A feeling that might be constant even with you as you watch the entire film is that you might find yourself on the edge all the time. In a few scenes, you buy into everything presented to you - you buy into the journey, the struggles and everything else; and on the other hand, in a so many other scenes, you just don't! Shabaash Mithu ends up being a half-baked attempt to commemorate the biggest female cricketer of all time. For instance, with her family angle being presented, we are shown that Raj's grandmother and brother, who was also an aspiring cricketer during his younger days - do not support her decisions or even feel proud initially. After presenting a legitimate angle of Mithali Raj being chosen over her brother, Mithun by a coach and how there is an obvious animosity between the siblings, this angle is entirely forgotten about. In the post-credits, we just see her brother Mithun now accepting it and even hanging up his sister's team photo. In a film that should be about as much emotions as it is about the sport, this was a great opportunity to get more intimate into the star's personal life and struggles.
Always Underwhelming for an Icon
Usually, in sports dramas, there are outside factors that turn out to be a lot more underwhelming and the actual sport segments are a winner. It is rather unfortunate that with Shabaash Mithu, the sports segments are actually a downer. It isn't that one cannot see leading lady's Taapsee Pannu's hardwork or cricketing jargons being thrown around enough to retain the authenticity - but the director Mukherji and writer Priya Aven fail to assemble a rousing mix of cricketing segments that atleast make up for the other flaws in the film.
There are some beautiful moments of first-person look in cinematography and eye-catching shots as well but the overall idea to capture the sport doesn't succeed in providing the adrenaline it should have. I am an avid cricket watcher and have, in fact. followed MIthali Raj's career closely too. The film began perfectly with how her coach Sampath Sir (played by Vijay Raaz) would always ask her to focus on technique and not glory - I felt excited where it is leading to - but instead of actually carving out some brilliant sporting segments of Raj's impeccable technical prowess with the bat, we continue to get half-baked cricket as well.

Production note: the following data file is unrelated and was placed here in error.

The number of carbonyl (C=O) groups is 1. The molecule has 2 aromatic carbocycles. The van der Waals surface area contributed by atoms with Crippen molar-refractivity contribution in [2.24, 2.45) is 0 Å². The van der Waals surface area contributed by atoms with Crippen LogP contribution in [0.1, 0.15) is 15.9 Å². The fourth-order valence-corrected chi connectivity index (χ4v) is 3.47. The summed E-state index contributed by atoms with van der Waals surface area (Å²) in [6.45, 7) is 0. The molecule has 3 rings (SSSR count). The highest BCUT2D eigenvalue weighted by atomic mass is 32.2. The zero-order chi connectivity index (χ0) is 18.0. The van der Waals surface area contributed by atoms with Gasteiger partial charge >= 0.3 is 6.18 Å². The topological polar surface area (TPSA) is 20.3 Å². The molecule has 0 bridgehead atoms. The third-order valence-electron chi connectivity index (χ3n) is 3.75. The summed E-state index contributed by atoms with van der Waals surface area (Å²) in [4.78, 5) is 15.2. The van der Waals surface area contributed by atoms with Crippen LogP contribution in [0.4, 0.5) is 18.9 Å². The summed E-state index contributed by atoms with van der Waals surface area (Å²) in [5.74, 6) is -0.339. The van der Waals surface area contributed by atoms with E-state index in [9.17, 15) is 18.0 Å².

Taapsee Pannu as Mithali Raj
Pannu is a fine actor, as she has proved with her many performances, especially in her recent endeavors. Her acts in films like Haseen Dilruba and Loop Lapeta have been impressive indeed. But here, playing a real life person, Pannu delivers just what the film delivers - a mixed bag. In some sequences, Pannu shines with finesse - be it her crying on two major occurrences in Raj's life or breaking down on not winning the World Cup after coming incredibly close. But in several other scenes, especially in the sporting segments, one can easily see her discomfort. Apart from a decent looking few cover drives, Pannu doesn't excel in that department. Was there any other female actor who could have played Mithali Raj better? Absolutely. Does Pannu feel to be a wrong choice? Not really.
In the end, Shabaash Mithu is a brave and applaudable attempt to celebrate the legend but ends up being a lengthy, half-cooked saga that is just about average.
Rating - **1/2 (2.5/5)